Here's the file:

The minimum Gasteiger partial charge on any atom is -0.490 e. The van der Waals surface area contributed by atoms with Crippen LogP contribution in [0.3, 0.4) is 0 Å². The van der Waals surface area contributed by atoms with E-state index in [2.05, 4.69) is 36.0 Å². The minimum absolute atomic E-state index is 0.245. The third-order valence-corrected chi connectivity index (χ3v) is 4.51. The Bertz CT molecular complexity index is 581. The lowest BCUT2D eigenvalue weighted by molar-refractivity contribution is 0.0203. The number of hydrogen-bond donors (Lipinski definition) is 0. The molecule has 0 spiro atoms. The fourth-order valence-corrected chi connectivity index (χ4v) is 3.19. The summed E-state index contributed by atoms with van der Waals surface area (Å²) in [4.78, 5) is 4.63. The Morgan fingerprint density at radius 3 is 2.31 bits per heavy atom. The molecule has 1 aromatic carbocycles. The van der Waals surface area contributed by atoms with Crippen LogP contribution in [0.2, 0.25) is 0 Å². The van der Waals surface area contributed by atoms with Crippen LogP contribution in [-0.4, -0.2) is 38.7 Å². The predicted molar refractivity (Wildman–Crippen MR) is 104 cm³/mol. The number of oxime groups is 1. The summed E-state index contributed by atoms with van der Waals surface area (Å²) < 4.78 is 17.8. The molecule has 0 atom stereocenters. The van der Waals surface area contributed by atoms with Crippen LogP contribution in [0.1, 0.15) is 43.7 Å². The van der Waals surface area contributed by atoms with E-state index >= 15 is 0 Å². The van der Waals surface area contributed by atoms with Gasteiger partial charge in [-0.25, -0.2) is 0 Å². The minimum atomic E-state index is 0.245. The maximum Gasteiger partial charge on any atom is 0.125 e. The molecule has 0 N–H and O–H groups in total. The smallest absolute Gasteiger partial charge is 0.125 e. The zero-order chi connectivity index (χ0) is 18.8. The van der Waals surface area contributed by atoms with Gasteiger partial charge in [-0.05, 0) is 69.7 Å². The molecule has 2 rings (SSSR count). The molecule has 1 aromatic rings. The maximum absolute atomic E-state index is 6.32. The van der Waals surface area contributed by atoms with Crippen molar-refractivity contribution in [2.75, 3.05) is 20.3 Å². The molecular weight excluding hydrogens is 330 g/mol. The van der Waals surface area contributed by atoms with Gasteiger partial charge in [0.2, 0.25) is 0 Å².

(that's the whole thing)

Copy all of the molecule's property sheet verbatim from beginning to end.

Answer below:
The minimum Gasteiger partial charge on any atom is -0.490 e. The van der Waals surface area contributed by atoms with Crippen LogP contribution in [0.3, 0.4) is 0 Å². The van der Waals surface area contributed by atoms with E-state index in [2.05, 4.69) is 36.0 Å². The minimum absolute atomic E-state index is 0.245. The third-order valence-corrected chi connectivity index (χ3v) is 4.51. The Bertz CT molecular complexity index is 581. The lowest BCUT2D eigenvalue weighted by molar-refractivity contribution is 0.0203. The number of hydrogen-bond donors (Lipinski definition) is 0. The molecule has 0 spiro atoms. The fourth-order valence-corrected chi connectivity index (χ4v) is 3.19. The summed E-state index contributed by atoms with van der Waals surface area (Å²) in [4.78, 5) is 4.63. The Morgan fingerprint density at radius 3 is 2.31 bits per heavy atom. The molecule has 1 aromatic carbocycles. The van der Waals surface area contributed by atoms with Crippen LogP contribution in [0.2, 0.25) is 0 Å². The van der Waals surface area contributed by atoms with Crippen LogP contribution in [-0.4, -0.2) is 38.7 Å². The predicted molar refractivity (Wildman–Crippen MR) is 104 cm³/mol. The number of oxime groups is 1. The summed E-state index contributed by atoms with van der Waals surface area (Å²) < 4.78 is 17.8. The molecule has 0 atom stereocenters. The van der Waals surface area contributed by atoms with Crippen LogP contribution in [0.1, 0.15) is 43.7 Å². The van der Waals surface area contributed by atoms with E-state index >= 15 is 0 Å². The van der Waals surface area contributed by atoms with Gasteiger partial charge in [-0.25, -0.2) is 0 Å². The minimum atomic E-state index is 0.245. The maximum Gasteiger partial charge on any atom is 0.125 e. The molecule has 0 N–H and O–H groups in total. The smallest absolute Gasteiger partial charge is 0.125 e. The zero-order chi connectivity index (χ0) is 18.8. The van der Waals surface area contributed by atoms with Gasteiger partial charge in [-0.05, 0) is 69.7 Å². The molecule has 2 rings (SSSR count). The molecule has 1 aromatic rings. The maximum absolute atomic E-state index is 6.32. The van der Waals surface area contributed by atoms with Crippen molar-refractivity contribution in [2.75, 3.05) is 20.3 Å². The molecular weight excluding hydrogens is 330 g/mol. The van der Waals surface area contributed by atoms with Gasteiger partial charge in [0.2, 0.25) is 0 Å².